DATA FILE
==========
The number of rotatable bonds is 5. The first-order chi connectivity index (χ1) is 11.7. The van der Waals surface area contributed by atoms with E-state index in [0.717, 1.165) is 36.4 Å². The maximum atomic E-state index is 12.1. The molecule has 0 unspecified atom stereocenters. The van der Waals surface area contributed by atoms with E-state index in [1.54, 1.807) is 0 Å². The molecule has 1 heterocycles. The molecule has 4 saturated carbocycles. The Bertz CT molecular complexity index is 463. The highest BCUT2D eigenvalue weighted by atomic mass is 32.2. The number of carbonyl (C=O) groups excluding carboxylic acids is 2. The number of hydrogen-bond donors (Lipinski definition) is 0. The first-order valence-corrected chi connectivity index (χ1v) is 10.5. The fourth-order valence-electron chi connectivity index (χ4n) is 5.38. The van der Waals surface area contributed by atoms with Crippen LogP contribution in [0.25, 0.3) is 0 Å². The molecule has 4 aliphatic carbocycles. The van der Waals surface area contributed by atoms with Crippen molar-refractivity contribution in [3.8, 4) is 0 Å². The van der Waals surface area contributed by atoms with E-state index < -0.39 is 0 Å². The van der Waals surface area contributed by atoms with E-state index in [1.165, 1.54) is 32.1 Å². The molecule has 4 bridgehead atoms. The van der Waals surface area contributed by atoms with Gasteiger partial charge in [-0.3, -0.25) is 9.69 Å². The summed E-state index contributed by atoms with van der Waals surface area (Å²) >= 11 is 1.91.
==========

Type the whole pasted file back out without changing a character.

The number of rotatable bonds is 5. The first-order chi connectivity index (χ1) is 11.7. The van der Waals surface area contributed by atoms with E-state index in [0.717, 1.165) is 36.4 Å². The maximum atomic E-state index is 12.1. The molecule has 0 unspecified atom stereocenters. The van der Waals surface area contributed by atoms with E-state index in [1.54, 1.807) is 0 Å². The molecule has 1 heterocycles. The molecule has 4 saturated carbocycles. The Bertz CT molecular complexity index is 463. The highest BCUT2D eigenvalue weighted by atomic mass is 32.2. The number of carbonyl (C=O) groups excluding carboxylic acids is 2. The number of hydrogen-bond donors (Lipinski definition) is 0. The first-order valence-corrected chi connectivity index (χ1v) is 10.5. The fourth-order valence-electron chi connectivity index (χ4n) is 5.38. The van der Waals surface area contributed by atoms with Crippen LogP contribution in [0.25, 0.3) is 0 Å². The molecule has 4 aliphatic carbocycles. The van der Waals surface area contributed by atoms with Crippen molar-refractivity contribution in [3.8, 4) is 0 Å². The van der Waals surface area contributed by atoms with E-state index < -0.39 is 0 Å². The van der Waals surface area contributed by atoms with E-state index in [1.165, 1.54) is 32.1 Å². The molecule has 4 bridgehead atoms. The van der Waals surface area contributed by atoms with Gasteiger partial charge in [-0.3, -0.25) is 9.69 Å². The summed E-state index contributed by atoms with van der Waals surface area (Å²) >= 11 is 1.91.